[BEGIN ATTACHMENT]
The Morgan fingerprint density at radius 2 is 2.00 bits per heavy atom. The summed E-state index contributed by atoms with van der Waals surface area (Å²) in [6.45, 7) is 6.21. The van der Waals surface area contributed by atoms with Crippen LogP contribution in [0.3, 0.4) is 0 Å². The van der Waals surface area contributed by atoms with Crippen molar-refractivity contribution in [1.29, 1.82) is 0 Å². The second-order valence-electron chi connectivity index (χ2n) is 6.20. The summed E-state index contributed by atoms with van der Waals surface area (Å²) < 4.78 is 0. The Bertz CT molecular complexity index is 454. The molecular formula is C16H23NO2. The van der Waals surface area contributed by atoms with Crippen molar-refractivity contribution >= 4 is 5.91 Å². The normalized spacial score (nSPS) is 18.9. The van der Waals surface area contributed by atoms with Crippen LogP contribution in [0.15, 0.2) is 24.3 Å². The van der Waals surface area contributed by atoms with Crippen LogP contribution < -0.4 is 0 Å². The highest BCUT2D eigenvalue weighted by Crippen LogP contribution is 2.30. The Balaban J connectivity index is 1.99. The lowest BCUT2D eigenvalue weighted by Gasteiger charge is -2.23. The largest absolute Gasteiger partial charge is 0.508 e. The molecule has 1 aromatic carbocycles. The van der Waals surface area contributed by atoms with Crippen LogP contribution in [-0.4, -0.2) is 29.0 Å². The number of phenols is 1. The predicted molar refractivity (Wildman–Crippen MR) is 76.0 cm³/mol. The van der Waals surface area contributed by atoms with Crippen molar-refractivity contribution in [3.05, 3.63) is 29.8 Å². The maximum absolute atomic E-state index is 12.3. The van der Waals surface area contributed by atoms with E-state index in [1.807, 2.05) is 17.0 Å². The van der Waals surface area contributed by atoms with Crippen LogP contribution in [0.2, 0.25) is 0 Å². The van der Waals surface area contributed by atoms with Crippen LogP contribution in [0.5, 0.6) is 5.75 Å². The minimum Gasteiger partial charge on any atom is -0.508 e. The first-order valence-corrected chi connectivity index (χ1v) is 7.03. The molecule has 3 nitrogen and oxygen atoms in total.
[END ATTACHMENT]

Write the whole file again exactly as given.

The Morgan fingerprint density at radius 2 is 2.00 bits per heavy atom. The summed E-state index contributed by atoms with van der Waals surface area (Å²) in [6.45, 7) is 6.21. The van der Waals surface area contributed by atoms with Crippen LogP contribution in [0.3, 0.4) is 0 Å². The van der Waals surface area contributed by atoms with Crippen molar-refractivity contribution in [1.29, 1.82) is 0 Å². The second-order valence-electron chi connectivity index (χ2n) is 6.20. The summed E-state index contributed by atoms with van der Waals surface area (Å²) < 4.78 is 0. The Bertz CT molecular complexity index is 454. The molecular formula is C16H23NO2. The van der Waals surface area contributed by atoms with Crippen molar-refractivity contribution >= 4 is 5.91 Å². The normalized spacial score (nSPS) is 18.9. The van der Waals surface area contributed by atoms with Crippen LogP contribution in [0.15, 0.2) is 24.3 Å². The van der Waals surface area contributed by atoms with Crippen LogP contribution < -0.4 is 0 Å². The highest BCUT2D eigenvalue weighted by Crippen LogP contribution is 2.30. The Balaban J connectivity index is 1.99. The lowest BCUT2D eigenvalue weighted by Gasteiger charge is -2.23. The largest absolute Gasteiger partial charge is 0.508 e. The molecule has 1 aromatic carbocycles. The van der Waals surface area contributed by atoms with Crippen LogP contribution in [-0.4, -0.2) is 29.0 Å². The number of phenols is 1. The predicted molar refractivity (Wildman–Crippen MR) is 76.0 cm³/mol. The van der Waals surface area contributed by atoms with Crippen molar-refractivity contribution in [3.05, 3.63) is 29.8 Å². The maximum absolute atomic E-state index is 12.3. The van der Waals surface area contributed by atoms with E-state index in [1.807, 2.05) is 17.0 Å². The van der Waals surface area contributed by atoms with Crippen LogP contribution in [0.2, 0.25) is 0 Å². The van der Waals surface area contributed by atoms with Crippen LogP contribution in [0.5, 0.6) is 5.75 Å². The minimum Gasteiger partial charge on any atom is -0.508 e. The first-order valence-corrected chi connectivity index (χ1v) is 7.03. The molecule has 3 nitrogen and oxygen atoms in total.